While there are so many moments within any given Mad Max film that may leave over-analyzing (why, o why do they build gas-guzzling monstrosities in a world wanting for every drop of fuel), the much broader sense of “I understand this world and yet know nothing about it” creates a deeply disturbing experience. Miller is able to tell a tremendous amount of story with very little exposition. We understand why a warlord would have oxygen tanks for his deformed progeny (and why those progeny would be deformed), why his psychotic minions would understand that O-negative donors are valuable in war, and why being a blackthumb is as valuable, perhaps more so, than having one of the green variety. The echoes of current existence are easy to see and understand without explanation because, not-so-secretly, we’re all to aware of how quickly it could all go away.


The joy of post-apocalypse is that it also carries with it the remnants of cultural progress. A huge amount of fantasy also borrows from the cultural trappings of the Medieval Eras the genre relies upon. Post-apocalyptic worlds don’t have to figure out which pieces of cultural history need to be folded in. All that we know already exists and is then challenged to survive along with everything else. If we think of culture as just another technology (as I am inclined to do) that allows for better social organization and shared objectives, then it too must come to terms with which pieces maintain their value in the face of annihilation.

Furiosa and the brides she helps liberate represent this cultural memory luminously. Like Max, Furiosa is driven by a single idea; though hers – redemption – is a bit higher on Maslow’s hierarchy than Max’s basic instinct to survive. Neither the film nor the characters ever question that a woman with a truncated limb could be an imperator  (note, not imperatrix, the proper feminine form). Further, despite being captives for what was likely most of their lives, the escaped brides (one of whom, Splendid, is literally barefoot and pregnant) have tremendous agency and drive. It’s revealed that the escape was Splendid’s idea and, at several critical moments, it is Splendid and her fellow brides who take the action necessary to keep themselves alive and on a path to escape. Both Immortan Joe’s (and his army’s) uncommented upon recognition of Furiosa as an Imperator and the brides’ sense of agency and self-worth are reflective of the cultural trappings of our time. It’s not just that we understand and expect that they’d behave this way, it’s that the characters in the world do as well. And therein lies the awesomeness of the post-apocalyptic world.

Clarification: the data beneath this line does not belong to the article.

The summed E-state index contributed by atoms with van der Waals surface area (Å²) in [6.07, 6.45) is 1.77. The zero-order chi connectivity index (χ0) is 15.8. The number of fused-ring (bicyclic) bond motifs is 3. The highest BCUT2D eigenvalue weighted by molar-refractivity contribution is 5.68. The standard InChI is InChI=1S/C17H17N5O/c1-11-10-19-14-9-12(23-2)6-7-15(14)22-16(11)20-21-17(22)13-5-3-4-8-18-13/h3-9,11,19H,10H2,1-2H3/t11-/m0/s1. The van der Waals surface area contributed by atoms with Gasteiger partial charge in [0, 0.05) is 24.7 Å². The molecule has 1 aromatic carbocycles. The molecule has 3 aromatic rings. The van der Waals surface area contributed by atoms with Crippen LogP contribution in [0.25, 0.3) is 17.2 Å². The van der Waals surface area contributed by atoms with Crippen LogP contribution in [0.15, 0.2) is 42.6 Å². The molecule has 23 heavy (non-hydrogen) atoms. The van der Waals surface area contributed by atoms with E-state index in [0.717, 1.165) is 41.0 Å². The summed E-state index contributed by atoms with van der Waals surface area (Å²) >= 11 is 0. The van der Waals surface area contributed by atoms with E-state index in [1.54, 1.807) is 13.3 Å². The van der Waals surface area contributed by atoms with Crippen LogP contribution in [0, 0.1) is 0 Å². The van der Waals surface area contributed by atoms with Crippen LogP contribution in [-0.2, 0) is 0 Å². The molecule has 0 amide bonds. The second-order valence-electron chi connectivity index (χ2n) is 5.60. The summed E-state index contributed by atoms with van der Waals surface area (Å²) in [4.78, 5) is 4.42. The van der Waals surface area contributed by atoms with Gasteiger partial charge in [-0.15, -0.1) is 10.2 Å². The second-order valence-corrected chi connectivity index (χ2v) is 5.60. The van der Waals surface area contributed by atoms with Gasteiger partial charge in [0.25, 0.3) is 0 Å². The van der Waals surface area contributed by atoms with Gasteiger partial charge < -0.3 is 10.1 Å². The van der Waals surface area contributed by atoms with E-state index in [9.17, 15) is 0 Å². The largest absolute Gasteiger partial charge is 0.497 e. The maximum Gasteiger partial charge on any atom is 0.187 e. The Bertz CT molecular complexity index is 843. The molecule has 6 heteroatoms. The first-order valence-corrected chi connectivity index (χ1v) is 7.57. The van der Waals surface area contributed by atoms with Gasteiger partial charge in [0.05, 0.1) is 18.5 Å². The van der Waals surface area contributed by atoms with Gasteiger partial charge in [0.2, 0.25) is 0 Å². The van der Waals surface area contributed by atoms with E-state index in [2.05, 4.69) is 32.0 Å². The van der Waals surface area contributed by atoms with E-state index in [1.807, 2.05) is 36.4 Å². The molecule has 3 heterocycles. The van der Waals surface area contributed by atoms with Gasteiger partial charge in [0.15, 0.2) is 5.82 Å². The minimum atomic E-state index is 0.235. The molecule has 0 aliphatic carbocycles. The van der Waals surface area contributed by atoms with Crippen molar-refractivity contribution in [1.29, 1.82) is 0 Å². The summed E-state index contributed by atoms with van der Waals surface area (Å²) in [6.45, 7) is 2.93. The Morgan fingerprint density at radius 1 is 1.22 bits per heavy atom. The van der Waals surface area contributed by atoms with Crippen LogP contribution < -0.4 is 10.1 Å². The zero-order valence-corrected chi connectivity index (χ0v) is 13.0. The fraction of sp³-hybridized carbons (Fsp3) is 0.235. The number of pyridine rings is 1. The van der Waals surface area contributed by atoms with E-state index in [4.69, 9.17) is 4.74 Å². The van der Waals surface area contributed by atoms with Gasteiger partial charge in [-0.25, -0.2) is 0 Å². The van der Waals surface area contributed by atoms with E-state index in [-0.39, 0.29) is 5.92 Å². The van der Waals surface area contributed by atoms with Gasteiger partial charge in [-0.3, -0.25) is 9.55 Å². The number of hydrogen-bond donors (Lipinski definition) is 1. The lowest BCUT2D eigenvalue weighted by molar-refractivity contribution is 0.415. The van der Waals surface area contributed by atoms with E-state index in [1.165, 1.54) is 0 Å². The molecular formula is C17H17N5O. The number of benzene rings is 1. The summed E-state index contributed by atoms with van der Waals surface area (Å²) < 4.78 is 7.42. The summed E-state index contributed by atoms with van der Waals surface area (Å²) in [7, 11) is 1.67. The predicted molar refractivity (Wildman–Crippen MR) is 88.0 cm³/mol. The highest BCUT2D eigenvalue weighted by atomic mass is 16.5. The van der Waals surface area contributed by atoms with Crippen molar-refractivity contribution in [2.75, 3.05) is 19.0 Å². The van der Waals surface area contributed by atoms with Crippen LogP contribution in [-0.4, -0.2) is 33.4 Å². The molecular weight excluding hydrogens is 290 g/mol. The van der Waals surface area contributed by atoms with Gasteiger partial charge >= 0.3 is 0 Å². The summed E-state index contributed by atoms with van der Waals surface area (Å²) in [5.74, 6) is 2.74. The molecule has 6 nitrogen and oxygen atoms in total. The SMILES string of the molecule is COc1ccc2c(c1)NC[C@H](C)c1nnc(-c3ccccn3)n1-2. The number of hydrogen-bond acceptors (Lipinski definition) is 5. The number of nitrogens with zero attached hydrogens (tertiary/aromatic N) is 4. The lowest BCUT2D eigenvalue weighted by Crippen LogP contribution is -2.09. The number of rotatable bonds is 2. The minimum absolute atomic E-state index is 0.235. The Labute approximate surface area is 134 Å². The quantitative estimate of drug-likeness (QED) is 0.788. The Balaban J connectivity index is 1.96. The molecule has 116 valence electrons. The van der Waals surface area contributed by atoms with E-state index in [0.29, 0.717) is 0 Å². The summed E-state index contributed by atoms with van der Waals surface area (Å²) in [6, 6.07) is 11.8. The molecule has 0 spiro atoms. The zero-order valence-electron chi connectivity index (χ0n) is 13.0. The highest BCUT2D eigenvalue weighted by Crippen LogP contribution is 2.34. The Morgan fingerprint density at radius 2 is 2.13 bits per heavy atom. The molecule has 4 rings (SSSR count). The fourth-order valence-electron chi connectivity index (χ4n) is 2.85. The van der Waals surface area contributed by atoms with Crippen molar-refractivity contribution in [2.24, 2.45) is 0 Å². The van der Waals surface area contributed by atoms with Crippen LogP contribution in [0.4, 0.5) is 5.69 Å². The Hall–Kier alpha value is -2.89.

When we are trying to tell stories of grand scale and with epic stakes, we have to build a world beyond our own. Our options are often to look to the far-flung past or distant future, or perhaps an alternate world, seeking unknown territory into which our heroes can journey. With that distance, however, comes an implicit change in cultural values. The entire world becomes somewhat alien, harder for us to identify with. Post-apocalypse offers us something different. It takes our world and strains it past the breaking point and asks us “what survives of today in the shattered world of tomorrow.” Like technology, culture is forced to survive, cobbling itself together out of scraps and salvage to build something new and, in ways, more impressive than the safe, familiar wholes we experience in our normal lives. The post-apocalypse lets us look wondrously at our own world and remember the future really is an unknown country.